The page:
The offering consists of a series of modules that includes:
• The new Everfi training module "Diversity and Inclusion for College Students;"
• An overview of CMU specific communications highlighting President Jahanian's July 2 email on confronting racism and promoting equity;
• An interview by Ayana Ledford, director of diversity and inclusion for the Dietrich College of Humanities and Social Science and Heinz College of Information Systems and Public Policy, with Jason England, an assistant professor of English, about social movements and social activism;
• A panel of current students who are actively involved in social change movements;
• Information on effective communication and constructive dialogue; and
• An extensive set of resources for students to explore and learn more on their own.
"These sessions are meant to be the beginning, an invitation to our newest community members into these discussions and the work that the president has outlined," Hippensteel said.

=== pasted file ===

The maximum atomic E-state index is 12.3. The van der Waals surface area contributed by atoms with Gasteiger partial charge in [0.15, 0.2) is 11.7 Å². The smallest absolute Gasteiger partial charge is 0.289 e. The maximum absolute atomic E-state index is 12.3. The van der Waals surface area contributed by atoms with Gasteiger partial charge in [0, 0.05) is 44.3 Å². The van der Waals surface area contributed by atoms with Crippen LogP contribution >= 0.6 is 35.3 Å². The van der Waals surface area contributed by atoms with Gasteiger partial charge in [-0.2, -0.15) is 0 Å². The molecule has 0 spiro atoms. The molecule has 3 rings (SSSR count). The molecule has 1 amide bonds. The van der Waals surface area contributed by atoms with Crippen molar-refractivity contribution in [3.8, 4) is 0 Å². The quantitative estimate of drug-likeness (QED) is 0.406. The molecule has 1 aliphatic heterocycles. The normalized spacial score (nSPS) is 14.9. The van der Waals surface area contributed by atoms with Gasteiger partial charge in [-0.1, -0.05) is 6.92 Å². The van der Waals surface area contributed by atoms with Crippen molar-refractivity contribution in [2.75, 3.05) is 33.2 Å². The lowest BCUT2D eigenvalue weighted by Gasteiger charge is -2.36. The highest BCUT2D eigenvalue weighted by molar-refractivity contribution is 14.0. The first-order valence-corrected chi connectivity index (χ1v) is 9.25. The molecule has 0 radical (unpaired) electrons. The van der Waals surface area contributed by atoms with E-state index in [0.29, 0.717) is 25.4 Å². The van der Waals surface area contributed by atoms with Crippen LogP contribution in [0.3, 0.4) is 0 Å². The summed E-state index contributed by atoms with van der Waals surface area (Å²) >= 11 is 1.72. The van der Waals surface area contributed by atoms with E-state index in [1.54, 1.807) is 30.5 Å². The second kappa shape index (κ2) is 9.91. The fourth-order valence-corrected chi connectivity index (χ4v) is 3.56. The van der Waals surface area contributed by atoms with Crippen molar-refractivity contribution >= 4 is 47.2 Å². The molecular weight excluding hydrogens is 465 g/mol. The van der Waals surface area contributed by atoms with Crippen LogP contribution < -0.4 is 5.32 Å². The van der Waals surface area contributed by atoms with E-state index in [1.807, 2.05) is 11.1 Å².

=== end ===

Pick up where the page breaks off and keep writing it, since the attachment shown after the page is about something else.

Information gathered this year will be used to inform design and delivery of future educational offerings, added Joanna Dickert, assistant dean of educational experience assessment.
"Our goal is to help students continue to build their knowledge base and capacity to apply what they have learned about allyship behaviors and inclusive practices," Dickert said.
Graduate Orientation, Aug. 17-21
Graduate orientation kicked off on Monday with the President's Welcome and a University Resources Panel.
Orientation activities will take place each day for students to learn more about CMU's research environment, resources and networking.